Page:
Not many things are more refreshing than an ice-cold glass of sun tea on a warm summer afternoon.
As a child, I remember my grandma making sun tea in the summertime with simple big-name tea bags and orange slices. At the time, sustenance was simply handed to me, so to my young mind, thoughts of DIY anything were distant.
Now, to make tea I've become accustomed to plugging in a kettle, or firing up a stove, but like many things, the old way turns out to be incredibly effective, simple, and economical. And my, how sun tea does taste distinct from the standard infusion! Not bitter, but earthy, and inherently spicy - a surprisingly exotic treat.
White-rooibos sun tea with golden berries
And since I'm always thinking about sustainability, I thought I'd tackle an aspect of brewing that uses up lots of energy - boiling water. A good amount of energy is used for this, so it can be rewarding on a few fronts to avoid this unnecessary expenditure. Using the sun to brew your tea saves your time, since you can pretty much set it and forget it for a few hours. And of course, you're using no electricity.
Already having about 16 gallons of kombucha to brew for SCOBY production, and wanting to try a couple of new things, today I decided to make some special sun tea, which used minimal effort, and see where the 'buch goes.
So, I threw together a couple of my favorite teas - our house white tea and rooibos, along with some of my favorite new addiction - golden berries. If you haven't tasted golden berries before (or ground cherries as they are sometimes called), give them a try. Intensely sour, fruity and unique, I consider them the Sweet Tart of the berry world (and love to make water kefir with them).
To complete my brew (and to bring my sustainability down a notch) I had to heat just a little bit of water (1 cup) in order to allow the 1 cup of sugar to dissolve. I'm sure you could let some sugar sit in water in the sun, too, and avoid this. Next all I had to do was add a SCOBY and starter, and the sugar-water to the brew jar and voila! Oh, yeah - I didn't remove the golden berries from the brew jar during primary fermentation...
Please note: Leaving any fruits or non-SCOBY solids in your vessel during primary fermentation is not recommended, as it can contribute a surface for mold to form upon - but for the sake of adventure, I'll concede to curiosity. Luckily, the golden berries in this brew stayed submerged, and a SCOBY was able to form over them.
The recipe is very basic:
Allow this to steep in the sun, and after about 8 hours add the sugar (dissolved in some warm water) and your SCOBY and starter, and let it sit for about a week! Drink the tea that you must pour off in order to fit the SCOBY and starter into your brew jar. Remember to taste periodically.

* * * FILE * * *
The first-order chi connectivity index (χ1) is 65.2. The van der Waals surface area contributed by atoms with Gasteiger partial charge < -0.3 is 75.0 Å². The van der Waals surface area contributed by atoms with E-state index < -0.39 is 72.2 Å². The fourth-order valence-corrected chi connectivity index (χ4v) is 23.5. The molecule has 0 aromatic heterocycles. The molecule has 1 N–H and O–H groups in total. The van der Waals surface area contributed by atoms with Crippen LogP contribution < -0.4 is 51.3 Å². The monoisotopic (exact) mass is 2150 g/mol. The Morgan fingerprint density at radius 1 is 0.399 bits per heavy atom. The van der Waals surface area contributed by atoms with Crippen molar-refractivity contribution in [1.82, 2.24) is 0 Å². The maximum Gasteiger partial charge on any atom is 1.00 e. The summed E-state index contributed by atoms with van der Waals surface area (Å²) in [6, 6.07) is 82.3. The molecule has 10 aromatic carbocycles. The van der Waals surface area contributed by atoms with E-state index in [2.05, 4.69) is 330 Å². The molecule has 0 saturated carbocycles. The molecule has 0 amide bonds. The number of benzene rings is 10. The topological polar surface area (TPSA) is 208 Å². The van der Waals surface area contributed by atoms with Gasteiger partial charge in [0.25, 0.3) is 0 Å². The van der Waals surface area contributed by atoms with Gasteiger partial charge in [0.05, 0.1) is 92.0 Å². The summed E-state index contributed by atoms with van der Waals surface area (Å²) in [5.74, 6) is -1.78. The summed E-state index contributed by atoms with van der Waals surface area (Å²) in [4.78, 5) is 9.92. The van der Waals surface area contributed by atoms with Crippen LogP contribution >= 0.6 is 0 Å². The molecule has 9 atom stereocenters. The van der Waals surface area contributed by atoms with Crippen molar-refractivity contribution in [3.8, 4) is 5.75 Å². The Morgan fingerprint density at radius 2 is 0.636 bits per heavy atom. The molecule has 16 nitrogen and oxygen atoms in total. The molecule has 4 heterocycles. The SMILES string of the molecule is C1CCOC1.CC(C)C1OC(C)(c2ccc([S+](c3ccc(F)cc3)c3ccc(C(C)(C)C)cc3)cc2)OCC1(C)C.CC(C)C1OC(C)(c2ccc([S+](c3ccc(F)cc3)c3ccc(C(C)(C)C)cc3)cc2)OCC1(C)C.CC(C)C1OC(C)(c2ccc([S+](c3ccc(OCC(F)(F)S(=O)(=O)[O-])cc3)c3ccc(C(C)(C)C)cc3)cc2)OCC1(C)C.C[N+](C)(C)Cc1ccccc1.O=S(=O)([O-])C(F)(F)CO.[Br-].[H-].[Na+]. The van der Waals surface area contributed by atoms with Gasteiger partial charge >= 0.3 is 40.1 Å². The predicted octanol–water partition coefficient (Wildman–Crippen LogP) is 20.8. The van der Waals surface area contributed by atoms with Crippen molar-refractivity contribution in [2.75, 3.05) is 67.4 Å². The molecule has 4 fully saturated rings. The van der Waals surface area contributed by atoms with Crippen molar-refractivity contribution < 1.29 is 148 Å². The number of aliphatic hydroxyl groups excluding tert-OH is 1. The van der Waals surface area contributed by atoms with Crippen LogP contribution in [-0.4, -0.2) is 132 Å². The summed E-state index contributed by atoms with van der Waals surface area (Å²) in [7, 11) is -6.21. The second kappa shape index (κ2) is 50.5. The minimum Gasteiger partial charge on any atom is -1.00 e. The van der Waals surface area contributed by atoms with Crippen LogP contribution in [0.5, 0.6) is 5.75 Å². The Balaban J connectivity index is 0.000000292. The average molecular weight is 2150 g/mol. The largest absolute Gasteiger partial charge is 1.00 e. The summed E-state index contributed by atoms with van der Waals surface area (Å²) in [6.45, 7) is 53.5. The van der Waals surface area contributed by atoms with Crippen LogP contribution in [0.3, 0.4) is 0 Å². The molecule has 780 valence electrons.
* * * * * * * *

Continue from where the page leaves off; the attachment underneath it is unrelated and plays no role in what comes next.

What happened during primary fermentation?
Flash forward 5 days, and there's a very vigorous mother forming! This is a welcome occurrence but not necessarily expected - the best food for a kombucha culture really is black tea, and generally with other teas you may need to ferment a little bit longer to achieve balanced acidity and a healthy, thick kombucha culture.
But, as you can see here, after just 5 days there's quite an intense SCOBY forming and lots of bubbling activity going on in the brew jar. Something I've noticed before in using golden berries with water kefir, and saw in this kombucha brew, is that both kefir and kombucha cultures take very readily to the golden berries, and brewing isn't slowed at all by their presence - indeed, the berries have even seemed to potentiate the fermentation process!
The brew meets my goals for an aesthetically pleasing kombucha, but how does it taste?
White and rooibos sun tea kombucha with golden berries
Even after just 5 days, this brew tastes absolutely transcendental. Notes of cherry, birch bark and orange peel strike the palate with tropical zeal. Each and every aspect of the ingredients comes through in this one - from the herbal, earthy taste of rooibos, to the light, malty grassiness of white tea, and of course the commanding citrus punch from tart golden berries.
The big payoff
Time and again, the mantra that brings the prize at rainbow's end, that flavorful attractor for kombucha brewers, comes after treading into unknown territory. I had no idea what would happen with golden berries in the primary ferment. I wasn't positive that the sun, over the course of a few hours, would extract enough nutrients from which the culture could make 'buch. But the satisfaction and pleasure from disregarding apprehension is enveloping and driving. The feeling that you've gone into the unknown and come back with a treasure is something that will never leave me doubting the brewer's path.
Fermentation is pure alchemy - and the end result is, without a doubt, as good as gold.
Stay tuned for my next blog in which I'll delve into brewing with solids - fruits, berries etc. - in primary fermentation!